The editing is a whole other realm of bad. I know I just keep on trashing the movie, and nearly every aspect of it (but it gets better, I promise!), but to be fair The 355 kind of deserves it. The editing in this piece of cinema (does it even deserve to be called cinema?) is honestly the worst. It feels like you hired a seventh grader to mash it up, and the result is a cobbled-together pile of .mp4 files, rather than an actual movie. Abrupt cuts to different scenes are displayed, with no explanation provided. It’d be nice if the jump-cuts between scenes were at least related, rather than totally random?

COSTUME AND PRODUCTION DESIGN

One thing I will say about this film, the production and costume design are on another level. And not in a bad way. The extravagant nature of the costumes, and the elegant design of the sets make for a more enjoyable experience. My favorite costumes, by far, were the quartet (plus Bingbing Fan’s character) at the Shanghai auction. The outfits were stylist and fit with the times (though I’m not delving too deep into that, I know little about fashion). I have to admit I was a little surprised that they even bothered to wear nice outfits for the auction. Based on the trajectory of the film, I would’ve guessed that they could’ve worn a t-shirt and track pants.

The production design is also quite elegant (though the costumes are a smidge better). The final battle location (before it got shot up), looks like a wonderful suite that I would stay at. The mixing for modern and ancient architecture makes for a warmer feel to the suite, which provides a nice aesthetic. The location for the French cafe is also nice, it’s small and cozy. I needed more of that from The 355.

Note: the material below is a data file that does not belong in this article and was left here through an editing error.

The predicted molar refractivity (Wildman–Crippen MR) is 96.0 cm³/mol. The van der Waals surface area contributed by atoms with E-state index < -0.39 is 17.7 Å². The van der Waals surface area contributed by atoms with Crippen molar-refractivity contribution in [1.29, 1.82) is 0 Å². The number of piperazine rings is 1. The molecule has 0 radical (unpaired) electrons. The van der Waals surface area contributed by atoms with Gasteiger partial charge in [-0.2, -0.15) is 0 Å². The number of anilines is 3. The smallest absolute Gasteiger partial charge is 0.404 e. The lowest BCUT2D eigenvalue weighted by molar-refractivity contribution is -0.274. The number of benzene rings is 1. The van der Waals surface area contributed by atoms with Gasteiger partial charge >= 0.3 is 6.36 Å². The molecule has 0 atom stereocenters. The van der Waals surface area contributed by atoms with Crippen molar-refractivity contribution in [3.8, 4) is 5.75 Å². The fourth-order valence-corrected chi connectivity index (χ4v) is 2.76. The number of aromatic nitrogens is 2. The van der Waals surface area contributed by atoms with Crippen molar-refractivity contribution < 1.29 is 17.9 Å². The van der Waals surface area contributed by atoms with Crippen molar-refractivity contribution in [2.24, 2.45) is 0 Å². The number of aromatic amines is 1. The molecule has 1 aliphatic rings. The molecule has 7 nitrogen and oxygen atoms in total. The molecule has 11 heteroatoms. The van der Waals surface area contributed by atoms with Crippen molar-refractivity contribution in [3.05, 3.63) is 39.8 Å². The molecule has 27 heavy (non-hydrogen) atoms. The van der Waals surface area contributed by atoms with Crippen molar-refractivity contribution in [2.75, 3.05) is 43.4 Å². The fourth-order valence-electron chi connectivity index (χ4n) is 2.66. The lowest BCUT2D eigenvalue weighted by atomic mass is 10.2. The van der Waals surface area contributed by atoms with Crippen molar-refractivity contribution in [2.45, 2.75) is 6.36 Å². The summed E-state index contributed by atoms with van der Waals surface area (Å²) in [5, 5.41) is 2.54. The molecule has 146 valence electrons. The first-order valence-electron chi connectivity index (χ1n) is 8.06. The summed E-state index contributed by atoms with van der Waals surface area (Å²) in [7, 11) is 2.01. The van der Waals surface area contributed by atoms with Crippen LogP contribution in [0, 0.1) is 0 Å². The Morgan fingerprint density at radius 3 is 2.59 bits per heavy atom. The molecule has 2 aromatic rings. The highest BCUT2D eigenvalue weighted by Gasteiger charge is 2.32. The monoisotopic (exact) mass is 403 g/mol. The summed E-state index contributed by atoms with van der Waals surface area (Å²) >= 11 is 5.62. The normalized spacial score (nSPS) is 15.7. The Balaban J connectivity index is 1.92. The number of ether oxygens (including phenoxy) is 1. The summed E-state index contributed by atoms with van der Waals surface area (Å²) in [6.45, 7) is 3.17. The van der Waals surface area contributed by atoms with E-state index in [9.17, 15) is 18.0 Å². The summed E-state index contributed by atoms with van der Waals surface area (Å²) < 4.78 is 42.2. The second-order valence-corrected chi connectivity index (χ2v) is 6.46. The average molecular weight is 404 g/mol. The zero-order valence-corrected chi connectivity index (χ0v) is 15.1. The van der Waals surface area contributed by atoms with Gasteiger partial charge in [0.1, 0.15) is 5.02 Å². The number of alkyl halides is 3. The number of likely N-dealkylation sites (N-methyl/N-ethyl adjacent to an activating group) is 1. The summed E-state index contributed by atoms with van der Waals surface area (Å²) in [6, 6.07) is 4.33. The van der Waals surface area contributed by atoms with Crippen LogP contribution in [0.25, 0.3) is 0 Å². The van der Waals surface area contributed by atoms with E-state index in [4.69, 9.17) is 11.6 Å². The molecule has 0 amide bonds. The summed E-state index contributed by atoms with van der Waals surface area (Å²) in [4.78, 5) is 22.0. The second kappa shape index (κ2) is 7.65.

PACING

I’m gonna be short here. The pacing sucked. I went into the theater, the movie started a few minutes before 8pm. I had sat through a sizable portion of The 355, and I was feeling like I’d been there for 90 minutes to 2 hours,. It felt off, because I knew the movie itself was only 2 hours, so I silently checked my phone for the time without disturbing others. It had been 60 minutes. The second half of the movie is better, but only slightly. The first half, in terms of pacing, is an absolute nightmare.

(L-R): Nick Fowler (Sebastian Stan) and Mason “Mace” Browne (Jessica Chastain) in THE 355.

PANDEMIC WOUNDS

It’s quite clear the the COVID-19 pandemic had a big impact on the post-production process of this film as seen with many other projects. The editing is a mess, and it’s obvious the editors were in a hurry to make it for their release date,, so the film didn’t get delayed. again. The right thing to do would’ve been to push the film another 3 months, to giver the creative team time to revise and try to reshoot some of the film, to fix the major issues. However, due to the ever-changing nature of the pandemic, and a possible window for the film to release, Universal Pictures made the decision to force The 355 through the distribution process, which led to its dismal $4M opening weekend.

SEQUELS? MAYBE

There looks to be a possibility for sequels on the horizon. The film ends with the group of agents splitting up, and each going their separate ways. Nick gets [SPOILERS] [SPOILERS] [SPOILERS], and that’s an intentional question mark. What happens next to Nick? It’s also obvious that the group of agents (dubbed “The 355”) will regroup at a later date for another world-ending event. In retrospect, it seems kind of like The Avengers. In any case, with the film’s flop at the box office (at least on opening weekend), the franchise’s future isn’t looking too bright, but if they move forward with a sequel, PLEASE find a new director.

CONCLUSION

The 355 has some qood qualities and some bad qualities, like any other film, but its bads are so severe that the movie falls apart on them. If you like stereotypical action flicks, then this movie might be right for you. It’s just not for me. Universal isn’t really excited to greenlight a sequel after the critical acclaim on the original, but who knows? Studios surprise us all the time. The 355 is now playing exclusively in theaters.